Use of orthoses lowers the O2 cost of walking in children with spastic cerebral palsy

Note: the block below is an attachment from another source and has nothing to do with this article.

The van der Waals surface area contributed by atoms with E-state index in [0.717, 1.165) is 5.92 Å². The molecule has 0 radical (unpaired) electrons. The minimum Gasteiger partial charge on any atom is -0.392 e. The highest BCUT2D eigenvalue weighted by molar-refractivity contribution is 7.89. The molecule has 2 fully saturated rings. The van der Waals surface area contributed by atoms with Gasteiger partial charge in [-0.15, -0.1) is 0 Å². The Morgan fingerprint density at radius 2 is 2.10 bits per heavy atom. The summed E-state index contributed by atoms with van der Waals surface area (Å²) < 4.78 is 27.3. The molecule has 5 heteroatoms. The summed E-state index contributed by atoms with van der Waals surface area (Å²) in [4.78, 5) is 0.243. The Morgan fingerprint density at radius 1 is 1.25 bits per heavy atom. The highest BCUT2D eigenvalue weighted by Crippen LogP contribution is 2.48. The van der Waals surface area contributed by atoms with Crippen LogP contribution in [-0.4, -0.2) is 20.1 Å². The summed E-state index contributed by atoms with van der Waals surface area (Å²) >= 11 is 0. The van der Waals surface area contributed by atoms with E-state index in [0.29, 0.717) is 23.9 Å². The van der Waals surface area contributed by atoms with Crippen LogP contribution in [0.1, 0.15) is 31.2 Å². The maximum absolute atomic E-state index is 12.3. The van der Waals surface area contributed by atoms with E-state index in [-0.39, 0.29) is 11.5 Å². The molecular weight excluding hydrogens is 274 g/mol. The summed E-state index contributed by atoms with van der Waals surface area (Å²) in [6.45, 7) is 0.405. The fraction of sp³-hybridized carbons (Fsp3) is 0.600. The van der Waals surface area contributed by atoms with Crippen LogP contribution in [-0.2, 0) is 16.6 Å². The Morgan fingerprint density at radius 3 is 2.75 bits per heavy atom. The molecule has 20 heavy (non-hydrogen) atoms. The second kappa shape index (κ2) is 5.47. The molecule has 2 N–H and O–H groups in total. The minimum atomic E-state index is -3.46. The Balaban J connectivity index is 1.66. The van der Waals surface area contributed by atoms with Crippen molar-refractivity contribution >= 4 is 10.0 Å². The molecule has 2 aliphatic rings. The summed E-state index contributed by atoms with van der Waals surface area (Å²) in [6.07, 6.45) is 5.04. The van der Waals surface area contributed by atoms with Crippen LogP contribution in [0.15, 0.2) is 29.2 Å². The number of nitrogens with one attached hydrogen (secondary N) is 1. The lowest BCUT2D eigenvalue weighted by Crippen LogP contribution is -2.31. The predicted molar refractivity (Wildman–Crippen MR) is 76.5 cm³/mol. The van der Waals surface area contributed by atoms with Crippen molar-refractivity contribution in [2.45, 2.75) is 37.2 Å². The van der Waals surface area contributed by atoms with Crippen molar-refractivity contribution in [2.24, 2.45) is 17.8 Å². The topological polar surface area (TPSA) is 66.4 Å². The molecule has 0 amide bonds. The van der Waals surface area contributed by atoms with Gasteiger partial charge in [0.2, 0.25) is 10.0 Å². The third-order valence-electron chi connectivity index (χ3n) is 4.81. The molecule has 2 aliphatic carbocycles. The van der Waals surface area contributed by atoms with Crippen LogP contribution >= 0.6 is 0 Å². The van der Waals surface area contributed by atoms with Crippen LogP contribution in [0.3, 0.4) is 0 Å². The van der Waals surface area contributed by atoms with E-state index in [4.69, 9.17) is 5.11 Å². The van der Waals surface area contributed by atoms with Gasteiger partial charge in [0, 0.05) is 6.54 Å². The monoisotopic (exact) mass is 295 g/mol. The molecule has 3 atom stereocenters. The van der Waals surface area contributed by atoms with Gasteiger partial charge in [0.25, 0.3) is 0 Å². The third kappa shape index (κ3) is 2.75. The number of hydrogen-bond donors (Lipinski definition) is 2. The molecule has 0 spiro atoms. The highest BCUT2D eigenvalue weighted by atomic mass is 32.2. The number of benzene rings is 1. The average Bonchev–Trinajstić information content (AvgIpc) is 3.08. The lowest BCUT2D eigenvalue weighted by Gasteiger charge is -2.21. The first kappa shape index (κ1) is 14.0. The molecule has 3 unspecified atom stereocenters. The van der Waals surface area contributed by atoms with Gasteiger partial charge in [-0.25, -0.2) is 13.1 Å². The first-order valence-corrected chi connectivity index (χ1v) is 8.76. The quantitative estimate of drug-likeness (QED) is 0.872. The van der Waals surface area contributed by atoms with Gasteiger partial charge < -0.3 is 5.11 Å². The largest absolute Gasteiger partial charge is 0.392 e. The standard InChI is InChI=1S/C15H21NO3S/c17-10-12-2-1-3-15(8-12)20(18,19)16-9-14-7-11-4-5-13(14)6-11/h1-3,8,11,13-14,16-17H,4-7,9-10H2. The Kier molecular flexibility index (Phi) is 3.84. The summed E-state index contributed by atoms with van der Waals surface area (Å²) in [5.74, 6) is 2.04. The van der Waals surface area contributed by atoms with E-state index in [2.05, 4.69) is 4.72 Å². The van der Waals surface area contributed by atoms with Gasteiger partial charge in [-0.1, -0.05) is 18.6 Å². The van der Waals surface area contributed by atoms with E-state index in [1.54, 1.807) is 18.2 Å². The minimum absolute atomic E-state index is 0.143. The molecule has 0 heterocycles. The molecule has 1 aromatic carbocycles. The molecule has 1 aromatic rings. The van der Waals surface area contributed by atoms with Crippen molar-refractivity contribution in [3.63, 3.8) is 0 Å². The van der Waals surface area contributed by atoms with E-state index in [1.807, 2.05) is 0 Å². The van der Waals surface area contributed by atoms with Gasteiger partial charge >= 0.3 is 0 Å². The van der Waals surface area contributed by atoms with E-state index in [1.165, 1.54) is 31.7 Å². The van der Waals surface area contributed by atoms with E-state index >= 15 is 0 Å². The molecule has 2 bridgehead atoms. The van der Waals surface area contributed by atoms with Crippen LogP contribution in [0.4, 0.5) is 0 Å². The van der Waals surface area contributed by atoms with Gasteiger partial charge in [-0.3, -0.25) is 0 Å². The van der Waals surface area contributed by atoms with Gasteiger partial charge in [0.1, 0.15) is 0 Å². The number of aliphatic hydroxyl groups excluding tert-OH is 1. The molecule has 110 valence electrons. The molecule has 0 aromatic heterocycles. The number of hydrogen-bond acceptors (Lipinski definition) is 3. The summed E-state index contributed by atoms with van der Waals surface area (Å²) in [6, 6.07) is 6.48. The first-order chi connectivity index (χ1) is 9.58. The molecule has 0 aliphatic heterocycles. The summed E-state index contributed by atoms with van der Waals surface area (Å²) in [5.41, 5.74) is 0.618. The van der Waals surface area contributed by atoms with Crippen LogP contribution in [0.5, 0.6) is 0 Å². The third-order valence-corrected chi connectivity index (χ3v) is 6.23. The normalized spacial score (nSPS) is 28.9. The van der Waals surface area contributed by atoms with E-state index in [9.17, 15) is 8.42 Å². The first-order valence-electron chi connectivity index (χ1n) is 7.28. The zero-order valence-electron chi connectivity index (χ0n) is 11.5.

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PURPOSE: The aim of this study was to assess the effects of hinged ankle foot orthoses (AFO) on the metabolic and cardiopulmonary cost of walking and gross motor skills of children with cerebral palsy (CP). METHODS: Ten habitual users of hinged AFO with spastic diplegic CP (9.01 yr +/- 2.10) participated in the study. Expired gas and heart rate (HR) were measured during sitting and with AFO on and off during steady state treadmill walking at three speeds: 3 km.h(-1), comfortable walking speed (CWS), and 90% of their fastest walking speed (FWS). Comfortable and fastest ground walking speed and Gross Motor Function Measure scores were also assessed with AFO on and off and analyzed with ANOVA. Because not all children could walk at all speeds on the treadmill, an ANOVA was performed on data for children who walked at 3 km.h(-1) and CWS (N = 8 for HR; N = 9 for pulmonary ventilation and metabolic variables) and a t-test on data at 90% of FWS (N = 9 for HR; N = 8 for pulmonary ventilation and metabolic variables). RESULTS: When children wore their AFO net oxygen uptake (L.min(-1), absolute--sitting values) was significantly (P < 0.05) reduced by 8.9% at 3 km.h(-1) and by 5.9% at 90% of FWS. Net pulmonary ventilation (L.min(-1)) was significantly (P < 0.05) lower with AFO on by 10.3% but only at 3 km.h(-1). AFO did not affect net HR (beats.min(-1)) nor the respiratory exchange ratio at any speed, nor any physiologic variable at CWS, nor gross motor skills. CONCLUSIONS: Use of hinged AFO reduces the oxygen and ventilatory cost of walking in children with spastic diplegic CP.
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